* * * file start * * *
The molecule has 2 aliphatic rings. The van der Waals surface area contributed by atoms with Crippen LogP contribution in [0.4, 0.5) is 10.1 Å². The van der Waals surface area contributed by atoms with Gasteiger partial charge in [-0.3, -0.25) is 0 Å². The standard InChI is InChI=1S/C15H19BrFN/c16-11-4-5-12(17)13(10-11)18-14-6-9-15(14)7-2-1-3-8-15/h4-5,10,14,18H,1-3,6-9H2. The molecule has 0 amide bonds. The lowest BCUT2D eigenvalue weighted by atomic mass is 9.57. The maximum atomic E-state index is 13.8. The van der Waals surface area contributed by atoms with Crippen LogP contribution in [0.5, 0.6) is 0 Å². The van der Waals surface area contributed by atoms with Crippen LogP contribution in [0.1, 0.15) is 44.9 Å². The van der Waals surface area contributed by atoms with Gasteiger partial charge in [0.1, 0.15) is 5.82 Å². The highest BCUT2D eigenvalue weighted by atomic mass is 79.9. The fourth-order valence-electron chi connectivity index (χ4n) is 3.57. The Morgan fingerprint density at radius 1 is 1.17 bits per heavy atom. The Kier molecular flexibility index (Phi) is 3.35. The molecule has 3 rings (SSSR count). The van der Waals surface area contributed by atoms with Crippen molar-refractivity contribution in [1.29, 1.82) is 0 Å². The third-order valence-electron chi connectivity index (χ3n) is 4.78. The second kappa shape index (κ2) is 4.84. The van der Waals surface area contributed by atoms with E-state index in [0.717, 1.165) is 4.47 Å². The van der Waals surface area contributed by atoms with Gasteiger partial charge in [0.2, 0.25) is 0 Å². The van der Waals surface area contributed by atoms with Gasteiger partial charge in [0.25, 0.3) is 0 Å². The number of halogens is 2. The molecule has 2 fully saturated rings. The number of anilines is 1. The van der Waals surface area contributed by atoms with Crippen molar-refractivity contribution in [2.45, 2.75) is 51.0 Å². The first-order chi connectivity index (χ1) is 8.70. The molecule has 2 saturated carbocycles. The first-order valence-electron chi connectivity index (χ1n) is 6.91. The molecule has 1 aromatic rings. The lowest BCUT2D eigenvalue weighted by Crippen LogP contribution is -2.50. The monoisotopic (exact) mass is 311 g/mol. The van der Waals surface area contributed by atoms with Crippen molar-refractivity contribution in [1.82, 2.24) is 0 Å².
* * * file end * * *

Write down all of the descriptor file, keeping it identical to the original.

The molecule has 2 aliphatic rings. The van der Waals surface area contributed by atoms with Crippen LogP contribution in [0.4, 0.5) is 10.1 Å². The van der Waals surface area contributed by atoms with Gasteiger partial charge in [-0.3, -0.25) is 0 Å². The standard InChI is InChI=1S/C15H19BrFN/c16-11-4-5-12(17)13(10-11)18-14-6-9-15(14)7-2-1-3-8-15/h4-5,10,14,18H,1-3,6-9H2. The molecule has 0 amide bonds. The lowest BCUT2D eigenvalue weighted by atomic mass is 9.57. The maximum atomic E-state index is 13.8. The van der Waals surface area contributed by atoms with Crippen LogP contribution in [0.5, 0.6) is 0 Å². The van der Waals surface area contributed by atoms with Crippen LogP contribution in [0.1, 0.15) is 44.9 Å². The van der Waals surface area contributed by atoms with Gasteiger partial charge in [0.1, 0.15) is 5.82 Å². The highest BCUT2D eigenvalue weighted by atomic mass is 79.9. The fourth-order valence-electron chi connectivity index (χ4n) is 3.57. The Morgan fingerprint density at radius 1 is 1.17 bits per heavy atom. The Kier molecular flexibility index (Phi) is 3.35. The molecule has 3 rings (SSSR count). The van der Waals surface area contributed by atoms with Crippen molar-refractivity contribution in [1.29, 1.82) is 0 Å². The third-order valence-electron chi connectivity index (χ3n) is 4.78. The second kappa shape index (κ2) is 4.84. The van der Waals surface area contributed by atoms with E-state index in [0.717, 1.165) is 4.47 Å². The van der Waals surface area contributed by atoms with Gasteiger partial charge in [0.2, 0.25) is 0 Å². The van der Waals surface area contributed by atoms with Gasteiger partial charge in [0.25, 0.3) is 0 Å². The number of halogens is 2. The molecule has 2 fully saturated rings. The number of anilines is 1. The van der Waals surface area contributed by atoms with Crippen molar-refractivity contribution in [2.45, 2.75) is 51.0 Å². The first-order chi connectivity index (χ1) is 8.70. The molecule has 2 saturated carbocycles. The first-order valence-electron chi connectivity index (χ1n) is 6.91. The molecule has 1 aromatic rings. The lowest BCUT2D eigenvalue weighted by Crippen LogP contribution is -2.50. The monoisotopic (exact) mass is 311 g/mol. The van der Waals surface area contributed by atoms with Crippen molar-refractivity contribution in [1.82, 2.24) is 0 Å².